California Utilities File Energy Storage Procurement Plans
March 26, 2014
In October 2013, California broke new ground in energy policy with an energy storage procurement mandate. The California Public Utilities Commission (CPUC) unanimously approved a decision (D.13-10-040 or the Decision) requiring the state's investor-owned utilities (IOU) to procure 1.325 gigawatts of energy storage by 2020. The Decision implemented A.B. 2514 (2010),1 and made California the first state to implement an energy storage procurement mandate. At the end of February, Southern California Edison (SCE), Pacific Gas & Electric (PG&E), and San Diego Gas & Electric (SDG&E) each submitted applications to the CPUC for approval of their energy storage procurement plans, providing a road map for how energy storage companies can participate.
Of the 1.325 gigawatts, SCE and PG&E are each required to procure 580 megawatts, while SDG&E is required to procure 165 megawatts by 2020, with all such projects installed by 2024. The CPUC's A.B. 2514 program also sets biennial procurement targets for each utility and allows utilities to own up to half of the storage assets procured under the program. Recognizing the numerous "use cases" for energy storage, the Decision separated the storage procurements into three categories of resources: transmission-connected, distribution-connected, and customer-sided applications. In an effort to encourage a diversity of new technologies, energy storage systems in existence prior to 2010 will not count towards the procurement targets and the program excludes large-scale pumped hydro projects greater than 50 megawatts.
As required by the CPUC, each utility's first request for offers (RFO) under the A.B. 2514 program will be launched on December 1, 2014. The procurement plans set procurement targets for each utility's 2014 RFO, adjusted based on any CPUC-approved energy storage projects that a utility has already procured since January 1, 2010, or expects to procure. Such previously approved projects (including under the Self-Generation Incentive Program, SCE's Local Capacity Requirements, Permanent Load Shifting, and other programs) are permitted to count towards the utility's targets under D.13-10-040. The procurement plans revealed the amount of new storage capacity each utility plans to procure in 2014 as follows:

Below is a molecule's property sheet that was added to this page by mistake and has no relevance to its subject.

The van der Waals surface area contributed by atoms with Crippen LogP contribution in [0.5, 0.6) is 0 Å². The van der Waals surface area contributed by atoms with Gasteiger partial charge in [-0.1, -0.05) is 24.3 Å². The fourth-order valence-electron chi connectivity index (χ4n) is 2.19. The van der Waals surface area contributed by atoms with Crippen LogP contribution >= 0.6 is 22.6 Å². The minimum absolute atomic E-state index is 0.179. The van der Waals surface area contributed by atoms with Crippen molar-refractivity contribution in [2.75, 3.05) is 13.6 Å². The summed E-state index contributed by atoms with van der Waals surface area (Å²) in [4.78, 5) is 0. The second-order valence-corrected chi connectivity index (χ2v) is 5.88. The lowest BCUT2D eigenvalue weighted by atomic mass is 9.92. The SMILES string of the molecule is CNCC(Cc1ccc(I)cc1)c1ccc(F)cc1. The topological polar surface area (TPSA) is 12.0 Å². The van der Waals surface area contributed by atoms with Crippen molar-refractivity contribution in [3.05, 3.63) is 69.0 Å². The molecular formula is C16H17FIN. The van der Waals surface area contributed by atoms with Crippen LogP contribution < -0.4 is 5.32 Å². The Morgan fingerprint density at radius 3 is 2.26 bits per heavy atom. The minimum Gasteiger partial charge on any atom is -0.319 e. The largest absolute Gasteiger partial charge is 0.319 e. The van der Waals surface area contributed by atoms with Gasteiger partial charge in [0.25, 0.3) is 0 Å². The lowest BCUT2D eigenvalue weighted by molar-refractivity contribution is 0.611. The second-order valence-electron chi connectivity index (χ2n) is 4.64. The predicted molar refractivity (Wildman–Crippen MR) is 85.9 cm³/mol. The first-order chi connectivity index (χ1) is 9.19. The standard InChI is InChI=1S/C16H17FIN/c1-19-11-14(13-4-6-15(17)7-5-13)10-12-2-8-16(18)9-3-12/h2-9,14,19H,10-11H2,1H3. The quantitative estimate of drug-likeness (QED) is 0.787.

Adjusted for Existing Procurement
(All figures represent MW)
|Utility||Transmission||Distribution||Customer||Total New Procurement in 2014|
The most notable program change proposed in the applications came from PG&E, which requested that the CPUC include biogas as an eligible energy storage technology. Such a designation could allow projects such as dairy digesters, landfill gas, or municipal solid-waste conversion to participate in the energy storage procurement. In addition, if such biogas projects are deemed to be eligible by the CPUC in its decision on the applications, PG&E has proposed that 2.52 MW of dairy biogas resource installed since the beginning of 2010 be counted toward the procurement targets.
The utility applications include a variety of information about the procurement process, including proposed forms of energy storage procurement contracts with the utilities and the proposed methodologies the IOUs plan to use to evaluate the cost-effectiveness of bids. Over the next several months, there will be opportunities to intervene at the CPUC and shape the procurement plans. Protests and responses to the applications are due on April 7, 2014. Replies to such protests and responses will be due April 18, 2014, and a pre-hearing conference will be held on May 14, 2014. Final approval is expected to occur in September 2014.
If you are interested in learning more about California's new energy storage procurement process or other energy storage development opportunities, or if you seek to intervene in the utilities' applications, please contact Peter Mostow, Todd Glass, Sheridan Pauker, or Paul Vercruyssen in Wilson Sonsini Goodrich & Rosati's energy innovation and clean technology practice.